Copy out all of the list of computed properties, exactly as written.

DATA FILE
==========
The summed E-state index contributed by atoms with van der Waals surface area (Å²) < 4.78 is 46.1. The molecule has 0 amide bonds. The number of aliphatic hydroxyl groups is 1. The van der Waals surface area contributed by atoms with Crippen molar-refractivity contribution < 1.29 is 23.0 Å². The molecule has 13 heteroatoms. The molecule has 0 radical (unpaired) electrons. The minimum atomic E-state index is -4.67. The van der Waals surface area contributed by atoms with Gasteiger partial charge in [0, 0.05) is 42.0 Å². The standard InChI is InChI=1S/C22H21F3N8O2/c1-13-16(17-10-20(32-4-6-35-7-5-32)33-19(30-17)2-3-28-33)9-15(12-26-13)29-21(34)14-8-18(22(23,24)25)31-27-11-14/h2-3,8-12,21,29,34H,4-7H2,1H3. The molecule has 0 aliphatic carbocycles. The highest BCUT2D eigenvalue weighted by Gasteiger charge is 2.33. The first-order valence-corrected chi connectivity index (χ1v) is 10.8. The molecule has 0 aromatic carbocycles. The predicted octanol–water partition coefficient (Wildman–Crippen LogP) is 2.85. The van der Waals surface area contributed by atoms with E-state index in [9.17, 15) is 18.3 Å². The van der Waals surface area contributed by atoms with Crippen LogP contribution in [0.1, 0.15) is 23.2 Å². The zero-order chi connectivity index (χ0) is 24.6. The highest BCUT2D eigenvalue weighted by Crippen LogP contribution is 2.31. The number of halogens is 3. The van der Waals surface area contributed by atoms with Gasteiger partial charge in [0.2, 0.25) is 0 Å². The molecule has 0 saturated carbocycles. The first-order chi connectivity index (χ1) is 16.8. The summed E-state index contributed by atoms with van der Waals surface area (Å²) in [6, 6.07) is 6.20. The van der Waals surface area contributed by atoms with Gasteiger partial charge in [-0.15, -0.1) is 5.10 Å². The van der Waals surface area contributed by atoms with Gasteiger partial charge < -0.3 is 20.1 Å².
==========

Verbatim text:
The summed E-state index contributed by atoms with van der Waals surface area (Å²) < 4.78 is 46.1. The molecule has 0 amide bonds. The number of aliphatic hydroxyl groups is 1. The van der Waals surface area contributed by atoms with Crippen molar-refractivity contribution < 1.29 is 23.0 Å². The molecule has 13 heteroatoms. The molecule has 0 radical (unpaired) electrons. The minimum atomic E-state index is -4.67. The van der Waals surface area contributed by atoms with Gasteiger partial charge in [0, 0.05) is 42.0 Å². The standard InChI is InChI=1S/C22H21F3N8O2/c1-13-16(17-10-20(32-4-6-35-7-5-32)33-19(30-17)2-3-28-33)9-15(12-26-13)29-21(34)14-8-18(22(23,24)25)31-27-11-14/h2-3,8-12,21,29,34H,4-7H2,1H3. The molecule has 0 aliphatic carbocycles. The highest BCUT2D eigenvalue weighted by Gasteiger charge is 2.33. The first-order valence-corrected chi connectivity index (χ1v) is 10.8. The molecule has 0 aromatic carbocycles. The predicted octanol–water partition coefficient (Wildman–Crippen LogP) is 2.85. The van der Waals surface area contributed by atoms with E-state index in [9.17, 15) is 18.3 Å². The van der Waals surface area contributed by atoms with Crippen LogP contribution in [0.1, 0.15) is 23.2 Å². The zero-order chi connectivity index (χ0) is 24.6. The highest BCUT2D eigenvalue weighted by Crippen LogP contribution is 2.31. The number of halogens is 3. The van der Waals surface area contributed by atoms with Gasteiger partial charge in [0.2, 0.25) is 0 Å². The molecule has 0 saturated carbocycles. The first-order chi connectivity index (χ1) is 16.8. The summed E-state index contributed by atoms with van der Waals surface area (Å²) in [6, 6.07) is 6.20. The van der Waals surface area contributed by atoms with Gasteiger partial charge in [-0.15, -0.1) is 5.10 Å². The van der Waals surface area contributed by atoms with Gasteiger partial charge < -0.3 is 20.1 Å².